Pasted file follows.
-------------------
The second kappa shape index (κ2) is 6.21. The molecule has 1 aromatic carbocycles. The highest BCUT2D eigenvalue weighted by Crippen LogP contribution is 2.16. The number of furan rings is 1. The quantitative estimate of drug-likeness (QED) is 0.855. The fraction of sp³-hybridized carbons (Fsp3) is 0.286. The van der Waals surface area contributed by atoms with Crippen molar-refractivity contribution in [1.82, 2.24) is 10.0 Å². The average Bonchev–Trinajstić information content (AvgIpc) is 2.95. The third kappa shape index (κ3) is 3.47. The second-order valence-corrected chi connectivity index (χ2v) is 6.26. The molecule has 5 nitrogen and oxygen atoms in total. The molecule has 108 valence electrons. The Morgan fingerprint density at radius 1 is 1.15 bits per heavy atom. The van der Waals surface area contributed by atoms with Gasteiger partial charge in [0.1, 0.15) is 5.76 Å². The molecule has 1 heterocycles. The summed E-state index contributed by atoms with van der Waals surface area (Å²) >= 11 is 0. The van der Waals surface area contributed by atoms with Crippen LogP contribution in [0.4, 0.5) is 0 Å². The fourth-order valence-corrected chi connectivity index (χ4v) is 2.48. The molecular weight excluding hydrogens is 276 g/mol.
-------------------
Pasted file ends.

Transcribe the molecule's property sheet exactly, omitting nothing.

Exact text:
The second kappa shape index (κ2) is 6.21. The molecule has 1 aromatic carbocycles. The highest BCUT2D eigenvalue weighted by Crippen LogP contribution is 2.16. The number of furan rings is 1. The quantitative estimate of drug-likeness (QED) is 0.855. The fraction of sp³-hybridized carbons (Fsp3) is 0.286. The van der Waals surface area contributed by atoms with Crippen molar-refractivity contribution in [1.82, 2.24) is 10.0 Å². The average Bonchev–Trinajstić information content (AvgIpc) is 2.95. The third kappa shape index (κ3) is 3.47. The second-order valence-corrected chi connectivity index (χ2v) is 6.26. The molecule has 5 nitrogen and oxygen atoms in total. The molecule has 108 valence electrons. The Morgan fingerprint density at radius 1 is 1.15 bits per heavy atom. The van der Waals surface area contributed by atoms with Gasteiger partial charge in [0.1, 0.15) is 5.76 Å². The molecule has 1 heterocycles. The summed E-state index contributed by atoms with van der Waals surface area (Å²) >= 11 is 0. The van der Waals surface area contributed by atoms with Crippen LogP contribution in [0.4, 0.5) is 0 Å². The fourth-order valence-corrected chi connectivity index (χ4v) is 2.48. The molecular weight excluding hydrogens is 276 g/mol.